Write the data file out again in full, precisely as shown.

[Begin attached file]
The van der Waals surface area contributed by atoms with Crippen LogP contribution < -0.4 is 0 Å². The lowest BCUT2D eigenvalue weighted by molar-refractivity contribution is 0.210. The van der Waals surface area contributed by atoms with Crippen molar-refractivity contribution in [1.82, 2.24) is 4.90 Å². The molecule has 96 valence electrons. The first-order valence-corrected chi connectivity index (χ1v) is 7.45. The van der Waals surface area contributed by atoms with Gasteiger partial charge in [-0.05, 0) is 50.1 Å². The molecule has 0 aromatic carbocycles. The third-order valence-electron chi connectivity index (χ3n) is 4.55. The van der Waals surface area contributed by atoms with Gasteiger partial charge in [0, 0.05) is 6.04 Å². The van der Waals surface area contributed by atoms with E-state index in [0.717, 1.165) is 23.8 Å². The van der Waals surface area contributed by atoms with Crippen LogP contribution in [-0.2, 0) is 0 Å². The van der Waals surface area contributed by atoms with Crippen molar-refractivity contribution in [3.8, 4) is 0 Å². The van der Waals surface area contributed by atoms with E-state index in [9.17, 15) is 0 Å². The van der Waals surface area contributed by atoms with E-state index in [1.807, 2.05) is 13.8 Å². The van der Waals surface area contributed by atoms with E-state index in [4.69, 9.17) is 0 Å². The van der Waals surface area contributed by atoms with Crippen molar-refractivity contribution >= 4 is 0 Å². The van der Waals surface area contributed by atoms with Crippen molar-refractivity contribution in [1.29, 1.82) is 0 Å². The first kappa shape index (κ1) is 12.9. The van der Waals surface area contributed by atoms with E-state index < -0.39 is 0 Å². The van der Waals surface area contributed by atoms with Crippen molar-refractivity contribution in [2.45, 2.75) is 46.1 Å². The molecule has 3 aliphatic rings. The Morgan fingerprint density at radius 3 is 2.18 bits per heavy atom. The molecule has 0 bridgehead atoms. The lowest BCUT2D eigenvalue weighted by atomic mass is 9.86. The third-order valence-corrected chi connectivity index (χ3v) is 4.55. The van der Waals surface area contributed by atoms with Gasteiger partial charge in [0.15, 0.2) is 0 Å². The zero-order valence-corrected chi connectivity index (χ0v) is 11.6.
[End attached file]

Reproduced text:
The van der Waals surface area contributed by atoms with Crippen LogP contribution < -0.4 is 0 Å². The lowest BCUT2D eigenvalue weighted by molar-refractivity contribution is 0.210. The van der Waals surface area contributed by atoms with Crippen molar-refractivity contribution in [1.82, 2.24) is 4.90 Å². The molecule has 96 valence electrons. The first-order valence-corrected chi connectivity index (χ1v) is 7.45. The van der Waals surface area contributed by atoms with Gasteiger partial charge in [-0.05, 0) is 50.1 Å². The molecule has 0 aromatic carbocycles. The third-order valence-electron chi connectivity index (χ3n) is 4.55. The van der Waals surface area contributed by atoms with Gasteiger partial charge in [0, 0.05) is 6.04 Å². The van der Waals surface area contributed by atoms with E-state index in [0.717, 1.165) is 23.8 Å². The van der Waals surface area contributed by atoms with Crippen LogP contribution in [-0.2, 0) is 0 Å². The van der Waals surface area contributed by atoms with Crippen molar-refractivity contribution in [3.8, 4) is 0 Å². The van der Waals surface area contributed by atoms with E-state index in [9.17, 15) is 0 Å². The van der Waals surface area contributed by atoms with E-state index in [1.807, 2.05) is 13.8 Å². The van der Waals surface area contributed by atoms with E-state index in [4.69, 9.17) is 0 Å². The van der Waals surface area contributed by atoms with Crippen molar-refractivity contribution >= 4 is 0 Å². The van der Waals surface area contributed by atoms with Crippen molar-refractivity contribution in [1.29, 1.82) is 0 Å². The first kappa shape index (κ1) is 12.9. The van der Waals surface area contributed by atoms with E-state index < -0.39 is 0 Å². The van der Waals surface area contributed by atoms with Crippen molar-refractivity contribution in [2.45, 2.75) is 46.1 Å². The molecule has 3 aliphatic rings. The Morgan fingerprint density at radius 3 is 2.18 bits per heavy atom. The molecule has 0 bridgehead atoms. The lowest BCUT2D eigenvalue weighted by atomic mass is 9.86. The third-order valence-corrected chi connectivity index (χ3v) is 4.55. The van der Waals surface area contributed by atoms with Gasteiger partial charge in [0.15, 0.2) is 0 Å². The zero-order valence-corrected chi connectivity index (χ0v) is 11.6.